With his first book Mountie in Mukluks: The Arctic Adventures of Bill White (Harbour, 2005), Patrick White (no relation) completed the second volume of 'as told to' memoirs and oral history from RCMP constable and labour leader Bill White (1905-2001) based on interviews and materials that were gathered by his Patrick White's father, publisher and writer Howard White, for the first volume, A Hard Man To Beat (1983). Bill White was a tough rancher and trapper in Saskatchewan when he joined the RCMP to obviate his own troubles with the law. During a stint as a crewman on the St. Roch under Captain Henry Larsen, he requested a posting ashore upon reaching Cambridge Bay in the Central Arctic in 1930. Patrick White's rendition of Bill White's Arctic autobiographical escapades includes an 1800-kilometre dog-sled chase on an murder case, encounters with Inuit shamans, an introduction to the one-legged Inuk named Poalokok, and lots of irreverence for the red-coated decorum usually associated with the RCMP. "Steer through the profanities and bawdy commentary," wrote reviewer Carol Lowes in British Columbia History, "and you'll encounter a man of heroic proportion with a rare feel for the North and its indigenous people." After five years of law enforcement and hijinks in the Arctic, Bill White headed to the West Coast where he became head of the Vancouver Labour Council and served 11 consecutive terms as the president of the Marine Workers and Boilermakers Union. This period of his life is the focus for A Hard Man To Beat.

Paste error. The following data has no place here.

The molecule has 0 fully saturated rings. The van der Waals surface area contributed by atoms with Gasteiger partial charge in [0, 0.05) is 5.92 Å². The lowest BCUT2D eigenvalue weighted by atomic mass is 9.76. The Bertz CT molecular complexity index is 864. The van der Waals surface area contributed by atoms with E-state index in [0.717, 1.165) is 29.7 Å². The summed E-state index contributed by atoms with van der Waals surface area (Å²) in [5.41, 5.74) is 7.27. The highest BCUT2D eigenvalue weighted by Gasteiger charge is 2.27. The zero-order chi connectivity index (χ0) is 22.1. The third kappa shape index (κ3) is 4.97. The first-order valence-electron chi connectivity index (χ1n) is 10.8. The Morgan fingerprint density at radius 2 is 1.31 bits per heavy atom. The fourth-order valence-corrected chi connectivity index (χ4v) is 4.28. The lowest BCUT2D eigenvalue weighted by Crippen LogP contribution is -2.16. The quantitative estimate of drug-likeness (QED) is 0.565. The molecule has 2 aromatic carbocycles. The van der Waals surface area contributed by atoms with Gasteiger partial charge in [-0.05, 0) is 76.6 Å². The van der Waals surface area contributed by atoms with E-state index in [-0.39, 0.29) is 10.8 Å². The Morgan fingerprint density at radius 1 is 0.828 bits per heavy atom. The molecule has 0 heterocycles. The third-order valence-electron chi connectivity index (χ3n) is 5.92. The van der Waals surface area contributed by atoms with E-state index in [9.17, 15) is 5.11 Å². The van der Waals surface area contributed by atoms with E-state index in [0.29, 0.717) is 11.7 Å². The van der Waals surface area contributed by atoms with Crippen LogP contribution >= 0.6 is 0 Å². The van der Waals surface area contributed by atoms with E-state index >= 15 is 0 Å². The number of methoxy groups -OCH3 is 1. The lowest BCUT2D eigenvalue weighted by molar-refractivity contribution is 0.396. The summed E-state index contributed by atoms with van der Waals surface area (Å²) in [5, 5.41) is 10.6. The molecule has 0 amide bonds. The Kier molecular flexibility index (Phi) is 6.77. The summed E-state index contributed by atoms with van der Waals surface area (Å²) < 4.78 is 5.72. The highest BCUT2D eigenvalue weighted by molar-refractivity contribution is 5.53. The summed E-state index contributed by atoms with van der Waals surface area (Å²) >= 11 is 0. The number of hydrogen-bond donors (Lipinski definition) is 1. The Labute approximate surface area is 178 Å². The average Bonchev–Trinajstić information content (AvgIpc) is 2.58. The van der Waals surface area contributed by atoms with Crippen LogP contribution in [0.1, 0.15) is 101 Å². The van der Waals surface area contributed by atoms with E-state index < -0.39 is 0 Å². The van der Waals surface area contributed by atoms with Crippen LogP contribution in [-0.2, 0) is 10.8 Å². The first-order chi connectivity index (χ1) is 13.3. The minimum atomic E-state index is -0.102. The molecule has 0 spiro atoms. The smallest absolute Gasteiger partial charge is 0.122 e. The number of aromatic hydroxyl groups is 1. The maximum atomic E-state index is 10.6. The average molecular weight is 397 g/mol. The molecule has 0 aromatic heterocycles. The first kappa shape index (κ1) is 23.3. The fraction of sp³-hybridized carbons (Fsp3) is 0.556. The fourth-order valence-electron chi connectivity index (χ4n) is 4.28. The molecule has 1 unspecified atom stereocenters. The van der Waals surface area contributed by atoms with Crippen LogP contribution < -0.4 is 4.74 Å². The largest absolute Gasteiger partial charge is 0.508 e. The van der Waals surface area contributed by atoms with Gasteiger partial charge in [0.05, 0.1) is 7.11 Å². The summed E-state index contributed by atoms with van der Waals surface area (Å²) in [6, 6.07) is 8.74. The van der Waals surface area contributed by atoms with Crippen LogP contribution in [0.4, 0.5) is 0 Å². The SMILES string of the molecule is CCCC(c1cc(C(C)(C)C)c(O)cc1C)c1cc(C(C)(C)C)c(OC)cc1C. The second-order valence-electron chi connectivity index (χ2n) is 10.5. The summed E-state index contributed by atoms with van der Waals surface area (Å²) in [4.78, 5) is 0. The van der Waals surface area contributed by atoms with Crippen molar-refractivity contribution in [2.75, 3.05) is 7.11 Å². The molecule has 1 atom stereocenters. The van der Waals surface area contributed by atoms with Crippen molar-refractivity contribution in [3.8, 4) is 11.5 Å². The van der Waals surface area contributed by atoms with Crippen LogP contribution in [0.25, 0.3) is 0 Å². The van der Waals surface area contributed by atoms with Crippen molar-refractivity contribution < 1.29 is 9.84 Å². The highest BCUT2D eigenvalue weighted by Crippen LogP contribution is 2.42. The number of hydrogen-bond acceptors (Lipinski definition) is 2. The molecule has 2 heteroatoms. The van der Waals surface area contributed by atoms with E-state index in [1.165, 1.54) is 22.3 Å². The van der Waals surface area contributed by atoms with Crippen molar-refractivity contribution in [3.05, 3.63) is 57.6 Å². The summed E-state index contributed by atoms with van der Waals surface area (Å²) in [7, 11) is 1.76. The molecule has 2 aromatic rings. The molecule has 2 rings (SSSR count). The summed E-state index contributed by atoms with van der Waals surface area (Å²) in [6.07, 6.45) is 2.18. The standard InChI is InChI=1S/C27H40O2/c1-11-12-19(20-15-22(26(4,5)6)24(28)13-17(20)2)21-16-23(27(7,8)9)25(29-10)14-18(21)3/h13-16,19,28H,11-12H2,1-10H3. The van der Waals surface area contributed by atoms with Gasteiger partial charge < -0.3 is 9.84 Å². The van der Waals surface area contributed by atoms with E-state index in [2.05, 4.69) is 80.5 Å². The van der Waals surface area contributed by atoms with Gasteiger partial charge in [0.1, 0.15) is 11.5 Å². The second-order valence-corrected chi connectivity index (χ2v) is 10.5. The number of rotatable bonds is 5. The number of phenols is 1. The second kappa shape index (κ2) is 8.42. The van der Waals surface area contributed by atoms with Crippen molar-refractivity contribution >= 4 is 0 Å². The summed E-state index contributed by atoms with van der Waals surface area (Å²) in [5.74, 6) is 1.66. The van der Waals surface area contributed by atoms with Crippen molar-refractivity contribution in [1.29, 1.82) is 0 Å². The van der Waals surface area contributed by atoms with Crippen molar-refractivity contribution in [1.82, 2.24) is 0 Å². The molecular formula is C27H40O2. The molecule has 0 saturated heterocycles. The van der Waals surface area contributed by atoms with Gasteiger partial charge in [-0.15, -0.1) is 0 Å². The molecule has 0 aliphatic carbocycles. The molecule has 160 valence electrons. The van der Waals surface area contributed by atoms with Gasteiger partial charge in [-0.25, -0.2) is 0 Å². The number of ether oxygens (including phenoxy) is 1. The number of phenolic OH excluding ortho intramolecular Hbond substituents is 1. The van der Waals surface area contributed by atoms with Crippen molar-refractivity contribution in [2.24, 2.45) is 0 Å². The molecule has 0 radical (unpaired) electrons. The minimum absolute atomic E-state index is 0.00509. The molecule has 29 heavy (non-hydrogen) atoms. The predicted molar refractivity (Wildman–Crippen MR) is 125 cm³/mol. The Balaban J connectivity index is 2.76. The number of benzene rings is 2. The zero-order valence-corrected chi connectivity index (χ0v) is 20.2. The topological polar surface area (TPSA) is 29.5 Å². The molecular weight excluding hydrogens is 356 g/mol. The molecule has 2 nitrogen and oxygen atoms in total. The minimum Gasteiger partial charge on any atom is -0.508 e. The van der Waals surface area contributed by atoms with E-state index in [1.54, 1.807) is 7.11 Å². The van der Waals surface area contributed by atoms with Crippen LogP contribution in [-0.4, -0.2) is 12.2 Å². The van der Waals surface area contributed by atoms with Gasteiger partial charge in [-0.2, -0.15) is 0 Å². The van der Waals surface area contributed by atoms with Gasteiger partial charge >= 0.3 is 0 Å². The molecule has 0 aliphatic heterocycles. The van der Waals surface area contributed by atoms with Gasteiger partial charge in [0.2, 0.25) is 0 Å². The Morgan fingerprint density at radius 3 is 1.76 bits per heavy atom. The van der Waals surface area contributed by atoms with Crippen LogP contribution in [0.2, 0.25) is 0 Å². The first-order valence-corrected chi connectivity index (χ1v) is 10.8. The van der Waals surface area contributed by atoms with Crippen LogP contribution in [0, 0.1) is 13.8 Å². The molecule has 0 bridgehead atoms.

Bill White moved to Pender Harbour--where Patrick White was raised--in the 1950s, also living in Sechelt, prior to his death on July 20, 2001 in Ladner at age 96. Born in 1981, Patrick White gained a history degree at the University of Victoria and has since pursued a career in journalism in Ontario and the eastern U.S. Both he and his older brother Silas White have worked for Harbour Publishing, one of the major publishing houses in British Columbia.

[BCBW 2005] "Arctic"